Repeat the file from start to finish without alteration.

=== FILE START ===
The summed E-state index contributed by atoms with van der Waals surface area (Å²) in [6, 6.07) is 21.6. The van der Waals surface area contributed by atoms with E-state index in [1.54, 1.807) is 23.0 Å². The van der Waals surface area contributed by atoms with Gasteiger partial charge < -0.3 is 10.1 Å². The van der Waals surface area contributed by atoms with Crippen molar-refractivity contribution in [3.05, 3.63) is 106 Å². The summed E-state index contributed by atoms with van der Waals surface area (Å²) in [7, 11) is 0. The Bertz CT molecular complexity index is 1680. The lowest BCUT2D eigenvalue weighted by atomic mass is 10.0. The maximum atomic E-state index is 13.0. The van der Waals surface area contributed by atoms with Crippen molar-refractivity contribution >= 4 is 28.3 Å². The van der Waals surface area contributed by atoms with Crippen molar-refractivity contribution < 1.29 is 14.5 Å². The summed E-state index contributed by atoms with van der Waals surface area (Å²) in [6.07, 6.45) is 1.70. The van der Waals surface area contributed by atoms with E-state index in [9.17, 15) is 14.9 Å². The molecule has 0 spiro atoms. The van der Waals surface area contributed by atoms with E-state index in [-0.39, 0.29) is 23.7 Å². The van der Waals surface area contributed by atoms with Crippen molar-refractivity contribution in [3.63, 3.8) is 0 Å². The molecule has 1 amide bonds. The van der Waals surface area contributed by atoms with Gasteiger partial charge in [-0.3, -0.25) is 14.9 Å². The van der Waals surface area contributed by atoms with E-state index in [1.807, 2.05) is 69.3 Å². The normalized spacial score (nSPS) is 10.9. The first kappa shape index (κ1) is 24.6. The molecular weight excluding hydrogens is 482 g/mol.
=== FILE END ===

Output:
The summed E-state index contributed by atoms with van der Waals surface area (Å²) in [6, 6.07) is 21.6. The van der Waals surface area contributed by atoms with E-state index in [1.54, 1.807) is 23.0 Å². The van der Waals surface area contributed by atoms with Gasteiger partial charge < -0.3 is 10.1 Å². The van der Waals surface area contributed by atoms with Crippen molar-refractivity contribution in [3.05, 3.63) is 106 Å². The summed E-state index contributed by atoms with van der Waals surface area (Å²) in [7, 11) is 0. The Bertz CT molecular complexity index is 1680. The lowest BCUT2D eigenvalue weighted by atomic mass is 10.0. The maximum atomic E-state index is 13.0. The van der Waals surface area contributed by atoms with Crippen molar-refractivity contribution >= 4 is 28.3 Å². The van der Waals surface area contributed by atoms with Crippen molar-refractivity contribution < 1.29 is 14.5 Å². The summed E-state index contributed by atoms with van der Waals surface area (Å²) in [6.07, 6.45) is 1.70. The van der Waals surface area contributed by atoms with E-state index in [9.17, 15) is 14.9 Å². The molecule has 0 spiro atoms. The van der Waals surface area contributed by atoms with E-state index in [-0.39, 0.29) is 23.7 Å². The van der Waals surface area contributed by atoms with Crippen molar-refractivity contribution in [3.63, 3.8) is 0 Å². The molecule has 1 amide bonds. The van der Waals surface area contributed by atoms with Gasteiger partial charge in [-0.3, -0.25) is 14.9 Å². The van der Waals surface area contributed by atoms with E-state index in [1.807, 2.05) is 69.3 Å². The normalized spacial score (nSPS) is 10.9. The first kappa shape index (κ1) is 24.6. The molecular weight excluding hydrogens is 482 g/mol.